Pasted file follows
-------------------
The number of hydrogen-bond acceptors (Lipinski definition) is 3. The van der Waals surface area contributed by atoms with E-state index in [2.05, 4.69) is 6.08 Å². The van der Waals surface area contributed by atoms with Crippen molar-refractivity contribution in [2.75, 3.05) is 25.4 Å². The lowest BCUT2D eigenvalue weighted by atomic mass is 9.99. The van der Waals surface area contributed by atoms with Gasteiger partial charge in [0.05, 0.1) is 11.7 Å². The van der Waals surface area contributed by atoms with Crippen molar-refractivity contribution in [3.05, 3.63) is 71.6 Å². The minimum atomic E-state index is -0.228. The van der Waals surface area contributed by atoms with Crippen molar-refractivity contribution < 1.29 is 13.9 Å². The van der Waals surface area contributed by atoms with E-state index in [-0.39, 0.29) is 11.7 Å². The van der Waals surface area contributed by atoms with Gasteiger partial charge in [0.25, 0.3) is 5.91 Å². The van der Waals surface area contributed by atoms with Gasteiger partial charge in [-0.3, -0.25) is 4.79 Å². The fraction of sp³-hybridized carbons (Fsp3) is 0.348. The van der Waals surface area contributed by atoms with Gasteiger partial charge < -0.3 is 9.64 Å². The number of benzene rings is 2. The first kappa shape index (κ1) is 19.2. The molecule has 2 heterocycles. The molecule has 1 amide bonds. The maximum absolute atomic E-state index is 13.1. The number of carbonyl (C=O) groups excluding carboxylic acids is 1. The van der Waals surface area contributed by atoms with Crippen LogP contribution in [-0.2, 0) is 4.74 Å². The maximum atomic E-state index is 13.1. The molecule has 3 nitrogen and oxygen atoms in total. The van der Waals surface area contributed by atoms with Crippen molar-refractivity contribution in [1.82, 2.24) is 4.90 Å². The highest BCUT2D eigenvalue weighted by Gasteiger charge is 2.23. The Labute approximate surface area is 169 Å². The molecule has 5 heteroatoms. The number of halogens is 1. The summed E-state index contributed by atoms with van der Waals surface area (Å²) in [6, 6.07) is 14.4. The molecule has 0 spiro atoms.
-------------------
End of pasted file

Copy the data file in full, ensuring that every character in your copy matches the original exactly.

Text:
The number of hydrogen-bond acceptors (Lipinski definition) is 3. The van der Waals surface area contributed by atoms with E-state index in [2.05, 4.69) is 6.08 Å². The van der Waals surface area contributed by atoms with Crippen molar-refractivity contribution in [2.75, 3.05) is 25.4 Å². The lowest BCUT2D eigenvalue weighted by atomic mass is 9.99. The van der Waals surface area contributed by atoms with Gasteiger partial charge in [0.05, 0.1) is 11.7 Å². The van der Waals surface area contributed by atoms with Crippen molar-refractivity contribution in [3.05, 3.63) is 71.6 Å². The minimum atomic E-state index is -0.228. The van der Waals surface area contributed by atoms with Crippen molar-refractivity contribution < 1.29 is 13.9 Å². The van der Waals surface area contributed by atoms with E-state index in [-0.39, 0.29) is 11.7 Å². The van der Waals surface area contributed by atoms with Gasteiger partial charge in [0.25, 0.3) is 5.91 Å². The van der Waals surface area contributed by atoms with Gasteiger partial charge in [-0.3, -0.25) is 4.79 Å². The fraction of sp³-hybridized carbons (Fsp3) is 0.348. The van der Waals surface area contributed by atoms with Gasteiger partial charge < -0.3 is 9.64 Å². The number of benzene rings is 2. The first kappa shape index (κ1) is 19.2. The molecule has 2 heterocycles. The molecule has 1 amide bonds. The maximum absolute atomic E-state index is 13.1. The number of carbonyl (C=O) groups excluding carboxylic acids is 1. The van der Waals surface area contributed by atoms with Crippen LogP contribution in [-0.2, 0) is 4.74 Å². The maximum atomic E-state index is 13.1. The molecule has 3 nitrogen and oxygen atoms in total. The van der Waals surface area contributed by atoms with Crippen molar-refractivity contribution in [1.82, 2.24) is 4.90 Å². The highest BCUT2D eigenvalue weighted by Gasteiger charge is 2.23. The Labute approximate surface area is 169 Å². The molecule has 5 heteroatoms. The number of halogens is 1. The summed E-state index contributed by atoms with van der Waals surface area (Å²) in [6, 6.07) is 14.4. The molecule has 0 spiro atoms.